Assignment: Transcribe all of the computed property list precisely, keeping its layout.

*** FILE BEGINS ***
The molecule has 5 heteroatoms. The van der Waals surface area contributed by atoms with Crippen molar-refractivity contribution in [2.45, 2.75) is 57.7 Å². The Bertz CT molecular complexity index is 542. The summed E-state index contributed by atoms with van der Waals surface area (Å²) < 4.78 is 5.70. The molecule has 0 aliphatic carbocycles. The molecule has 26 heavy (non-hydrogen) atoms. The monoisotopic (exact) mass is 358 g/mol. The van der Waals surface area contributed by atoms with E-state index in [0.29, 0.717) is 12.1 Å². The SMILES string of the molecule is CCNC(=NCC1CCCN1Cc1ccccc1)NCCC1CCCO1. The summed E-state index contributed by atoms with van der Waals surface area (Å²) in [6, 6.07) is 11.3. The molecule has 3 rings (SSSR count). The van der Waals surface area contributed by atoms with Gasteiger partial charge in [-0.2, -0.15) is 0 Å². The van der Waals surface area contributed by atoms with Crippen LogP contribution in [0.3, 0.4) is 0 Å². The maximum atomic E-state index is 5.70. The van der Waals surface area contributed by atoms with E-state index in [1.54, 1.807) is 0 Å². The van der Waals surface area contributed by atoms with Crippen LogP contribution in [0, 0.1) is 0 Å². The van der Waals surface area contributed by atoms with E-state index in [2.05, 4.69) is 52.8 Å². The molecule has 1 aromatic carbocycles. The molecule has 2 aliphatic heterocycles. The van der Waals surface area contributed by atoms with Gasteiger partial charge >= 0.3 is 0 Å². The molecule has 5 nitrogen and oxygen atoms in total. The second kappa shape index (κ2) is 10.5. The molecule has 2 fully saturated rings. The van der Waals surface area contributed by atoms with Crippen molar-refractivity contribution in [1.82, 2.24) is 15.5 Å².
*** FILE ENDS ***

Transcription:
The molecule has 5 heteroatoms. The van der Waals surface area contributed by atoms with Crippen molar-refractivity contribution in [2.45, 2.75) is 57.7 Å². The Bertz CT molecular complexity index is 542. The summed E-state index contributed by atoms with van der Waals surface area (Å²) < 4.78 is 5.70. The molecule has 0 aliphatic carbocycles. The molecule has 26 heavy (non-hydrogen) atoms. The monoisotopic (exact) mass is 358 g/mol. The van der Waals surface area contributed by atoms with E-state index in [0.29, 0.717) is 12.1 Å². The SMILES string of the molecule is CCNC(=NCC1CCCN1Cc1ccccc1)NCCC1CCCO1. The summed E-state index contributed by atoms with van der Waals surface area (Å²) in [6, 6.07) is 11.3. The molecule has 3 rings (SSSR count). The van der Waals surface area contributed by atoms with Gasteiger partial charge in [-0.2, -0.15) is 0 Å². The van der Waals surface area contributed by atoms with Crippen LogP contribution in [0.3, 0.4) is 0 Å². The maximum atomic E-state index is 5.70. The van der Waals surface area contributed by atoms with E-state index in [1.54, 1.807) is 0 Å². The van der Waals surface area contributed by atoms with Crippen LogP contribution in [0, 0.1) is 0 Å². The van der Waals surface area contributed by atoms with E-state index in [2.05, 4.69) is 52.8 Å². The molecule has 1 aromatic carbocycles. The molecule has 2 aliphatic heterocycles. The van der Waals surface area contributed by atoms with Gasteiger partial charge >= 0.3 is 0 Å². The molecule has 5 nitrogen and oxygen atoms in total. The second kappa shape index (κ2) is 10.5. The molecule has 2 fully saturated rings. The van der Waals surface area contributed by atoms with Crippen molar-refractivity contribution in [1.82, 2.24) is 15.5 Å².